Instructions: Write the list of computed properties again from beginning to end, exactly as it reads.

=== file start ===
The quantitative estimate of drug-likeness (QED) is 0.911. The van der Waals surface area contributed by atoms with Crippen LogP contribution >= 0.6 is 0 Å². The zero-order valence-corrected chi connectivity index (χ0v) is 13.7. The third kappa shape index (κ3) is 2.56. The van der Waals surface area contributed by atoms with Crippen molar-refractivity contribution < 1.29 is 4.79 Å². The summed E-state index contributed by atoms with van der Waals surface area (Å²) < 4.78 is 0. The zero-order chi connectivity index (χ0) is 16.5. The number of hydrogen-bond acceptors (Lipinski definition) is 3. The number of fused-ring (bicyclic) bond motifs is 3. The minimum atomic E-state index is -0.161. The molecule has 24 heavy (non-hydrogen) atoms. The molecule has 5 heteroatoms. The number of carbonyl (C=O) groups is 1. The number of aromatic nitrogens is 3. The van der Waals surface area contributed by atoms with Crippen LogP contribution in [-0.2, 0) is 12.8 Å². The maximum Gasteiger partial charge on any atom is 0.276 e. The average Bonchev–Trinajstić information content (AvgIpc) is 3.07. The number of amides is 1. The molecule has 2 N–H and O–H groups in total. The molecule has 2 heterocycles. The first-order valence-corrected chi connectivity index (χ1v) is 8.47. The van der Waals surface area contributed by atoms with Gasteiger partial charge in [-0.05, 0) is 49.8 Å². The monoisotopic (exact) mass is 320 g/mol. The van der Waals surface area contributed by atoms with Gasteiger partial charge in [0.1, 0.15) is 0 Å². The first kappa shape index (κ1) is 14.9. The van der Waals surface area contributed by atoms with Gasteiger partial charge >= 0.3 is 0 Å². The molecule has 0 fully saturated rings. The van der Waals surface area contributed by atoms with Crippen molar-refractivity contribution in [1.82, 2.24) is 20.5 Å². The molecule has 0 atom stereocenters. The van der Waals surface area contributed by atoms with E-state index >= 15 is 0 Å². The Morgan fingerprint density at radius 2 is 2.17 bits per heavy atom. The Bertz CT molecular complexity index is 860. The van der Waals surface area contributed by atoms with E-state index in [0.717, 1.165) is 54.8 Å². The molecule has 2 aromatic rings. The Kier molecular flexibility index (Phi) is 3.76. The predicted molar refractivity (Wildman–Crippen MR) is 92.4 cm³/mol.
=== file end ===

The quantitative estimate of drug-likeness (QED) is 0.911. The van der Waals surface area contributed by atoms with Crippen LogP contribution >= 0.6 is 0 Å². The zero-order valence-corrected chi connectivity index (χ0v) is 13.7. The third kappa shape index (κ3) is 2.56. The van der Waals surface area contributed by atoms with Crippen molar-refractivity contribution < 1.29 is 4.79 Å². The summed E-state index contributed by atoms with van der Waals surface area (Å²) < 4.78 is 0. The zero-order chi connectivity index (χ0) is 16.5. The number of hydrogen-bond acceptors (Lipinski definition) is 3. The number of fused-ring (bicyclic) bond motifs is 3. The minimum atomic E-state index is -0.161. The molecule has 24 heavy (non-hydrogen) atoms. The molecule has 5 heteroatoms. The number of carbonyl (C=O) groups is 1. The number of aromatic nitrogens is 3. The van der Waals surface area contributed by atoms with Crippen LogP contribution in [-0.2, 0) is 12.8 Å². The maximum Gasteiger partial charge on any atom is 0.276 e. The average Bonchev–Trinajstić information content (AvgIpc) is 3.07. The number of amides is 1. The molecule has 2 N–H and O–H groups in total. The molecule has 2 heterocycles. The first-order valence-corrected chi connectivity index (χ1v) is 8.47. The van der Waals surface area contributed by atoms with Gasteiger partial charge in [-0.05, 0) is 49.8 Å². The monoisotopic (exact) mass is 320 g/mol. The van der Waals surface area contributed by atoms with Gasteiger partial charge in [0.1, 0.15) is 0 Å². The first kappa shape index (κ1) is 14.9. The van der Waals surface area contributed by atoms with Gasteiger partial charge >= 0.3 is 0 Å². The molecule has 0 fully saturated rings. The van der Waals surface area contributed by atoms with Crippen molar-refractivity contribution in [1.82, 2.24) is 20.5 Å². The molecule has 0 atom stereocenters. The van der Waals surface area contributed by atoms with E-state index >= 15 is 0 Å². The Morgan fingerprint density at radius 2 is 2.17 bits per heavy atom. The Bertz CT molecular complexity index is 860. The van der Waals surface area contributed by atoms with E-state index in [0.717, 1.165) is 54.8 Å². The molecule has 2 aromatic rings. The Kier molecular flexibility index (Phi) is 3.76. The predicted molar refractivity (Wildman–Crippen MR) is 92.4 cm³/mol.